Affairs 'left police chief vulnerable but did not affect job'

Tragic police chief Michael Todd's string of extra-marital affairs raised questions of his "integrity and judgment" but did not affect his job, a report concluded today.





And the "failure" of the former Chief Constable of Greater Manchester Police to inform authorities of his affairs made him "potentially vulnerable" to compromise and damaged the image of the police, the report concluded.



An investigation was launched after his death, conducted by Sir Paul Scott-Lee, Chief Constable of West Midlands Police.



He investigated the revelations about the private life of the 50-year-old and whether it impinged on his professional duties as head of one of the UK's biggest police forces.



Details of the married father-of-three's affairs with other women came to light after he was found face down in the snow, frozen to death, at Bwlch Glas, near the summit of Mount Snowdon, in North Wales on 11 March last year.



Hours earlier, he had sent final text messages asking for forgiveness in "another life" as he downed gin and sleeping pills.



He had became depressed and suicidal over his tangled love life after his wife, Carolyn, 47, confronted him about an affair.



Once tipped as a potential candidate for Britain's top police job as head of Scotland Yard, Mr Todd landed the GMP job in October 2002, moving from a high-profile post at the Metropolitan Police.



But his wife and family stayed at their home in Nottinghamshire.



Coroner Dewi Pritchard Jones concluded that Mr Todd died of exposure when his state of mind was affected by alcohol, a drug and confusion due to his personal situation.



Sir Paul's inquiry team interviewed 150 people over 10 months.



But its 16-page report stated that an "absence of legal powers" meant a number of women refused to co-operate. It also did not say how many, and those who did agree to be interviewed did so only if they were not identified.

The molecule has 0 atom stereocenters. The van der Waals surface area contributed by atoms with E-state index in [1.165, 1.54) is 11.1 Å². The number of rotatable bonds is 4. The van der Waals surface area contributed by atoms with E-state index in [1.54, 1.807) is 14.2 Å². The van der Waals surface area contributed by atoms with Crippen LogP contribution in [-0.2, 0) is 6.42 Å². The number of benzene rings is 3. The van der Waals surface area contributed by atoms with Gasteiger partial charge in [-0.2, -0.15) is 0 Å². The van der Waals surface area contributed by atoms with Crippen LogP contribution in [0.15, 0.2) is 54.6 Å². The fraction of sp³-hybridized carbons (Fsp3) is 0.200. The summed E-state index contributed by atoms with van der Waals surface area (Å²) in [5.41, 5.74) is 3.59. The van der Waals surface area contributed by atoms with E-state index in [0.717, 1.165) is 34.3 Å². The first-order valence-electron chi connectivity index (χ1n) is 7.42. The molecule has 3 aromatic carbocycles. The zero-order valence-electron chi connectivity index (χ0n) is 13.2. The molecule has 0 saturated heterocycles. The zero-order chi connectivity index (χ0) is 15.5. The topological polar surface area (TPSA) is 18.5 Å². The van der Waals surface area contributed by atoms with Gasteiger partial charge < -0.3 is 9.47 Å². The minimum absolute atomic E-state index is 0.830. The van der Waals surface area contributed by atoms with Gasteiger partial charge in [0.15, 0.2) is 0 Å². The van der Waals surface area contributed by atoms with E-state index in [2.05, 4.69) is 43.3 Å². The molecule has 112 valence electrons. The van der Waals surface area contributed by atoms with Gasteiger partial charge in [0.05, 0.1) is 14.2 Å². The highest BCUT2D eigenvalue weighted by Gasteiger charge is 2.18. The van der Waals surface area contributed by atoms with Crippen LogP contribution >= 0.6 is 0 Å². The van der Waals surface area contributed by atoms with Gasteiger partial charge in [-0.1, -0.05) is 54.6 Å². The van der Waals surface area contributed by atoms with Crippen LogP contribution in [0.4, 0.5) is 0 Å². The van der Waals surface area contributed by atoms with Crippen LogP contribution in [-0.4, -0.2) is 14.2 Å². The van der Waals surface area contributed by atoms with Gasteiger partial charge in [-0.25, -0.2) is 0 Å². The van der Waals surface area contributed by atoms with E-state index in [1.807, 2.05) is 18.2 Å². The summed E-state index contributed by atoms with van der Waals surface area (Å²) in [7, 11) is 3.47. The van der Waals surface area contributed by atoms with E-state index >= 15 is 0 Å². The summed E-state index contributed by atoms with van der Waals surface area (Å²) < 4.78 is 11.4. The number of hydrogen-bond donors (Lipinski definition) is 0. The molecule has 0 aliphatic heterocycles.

The team spoke to senior officers at GMP who gave an "unequivocal endorsement" of Mr Todd, speaking of his "charisma, professionalism and energy".



But they told investigators they only got to know "Michael Todd - the professional police officer".



The report added: "On reflection, they realised that they knew relatively little, if anything, of 'Michael Todd - the private individual"' - a fact, the report states, that has become "universally acknowledged" since his death.



Mr Todd did not mix business with pleasure, the report stated, and kept his distance by declining invitations to social events.











Rumours of Mr Todd's affairs were an "open secret" among many officers and the report established that he had a "wide range of relationships with different women".

"Some categorically deny any intimate behaviour, whereas others have acknowledged an 'affair' or sexual encounter," it stated.



It said a meeting was held between Mr Todd and another officer where "rumours" of an affair were talked about but he "denied any impropriety".



The woman involved was spoken to by the investigators and denied the rumour, the report said.



It added: "More generally, a few members of the force did raise some comments or issues that suggested that Michael Todd had failed to set an appropriate example and standard to others", which were raised after his death with the investigation team.



The report concludes that, on matters of security, confidentiality, his use of public money through expenses, hospitality, travel and accommodation, his personal life did not impinge on his professional duties.



It also cleared him over any concerns over his personal finances, use of his work computer and mobile phone.



At each stage the report repeated the statement: "The examination found no areas of concern in relation to this aspect of Michael Todd's professional life."



In conclusion, the report stated that the personal life of Mr Todd was "complicated", with relationships with some women, "platonic or otherwise", lasting many years.



While there was no evidence that it affected his job, his lifestyle "adversely impacted upon the reputation of the Police Service".



The conclusions will now be shared with the Home Office, Her Majesty's Inspector of Constabulary and other organisations for and dealing with senior police officers.









Councillor Paul Murphy, chairman of Greater Manchester Police Authority, commenting on the report, said: "The report states that Michael created a clear separation between his professional role as Chief Constable and his life outside of work.

"However, we believe the inquiry has raised questions over the former Chief Constable's judgment and integrity.



"We must acknowledge that the report states Michael's failure to fully disclose the extent of his extra-marital affairs made him potentially vulnerable to compromise and that, had the full extent of the extra-marital affairs been made known, his vetting status would have been reviewed.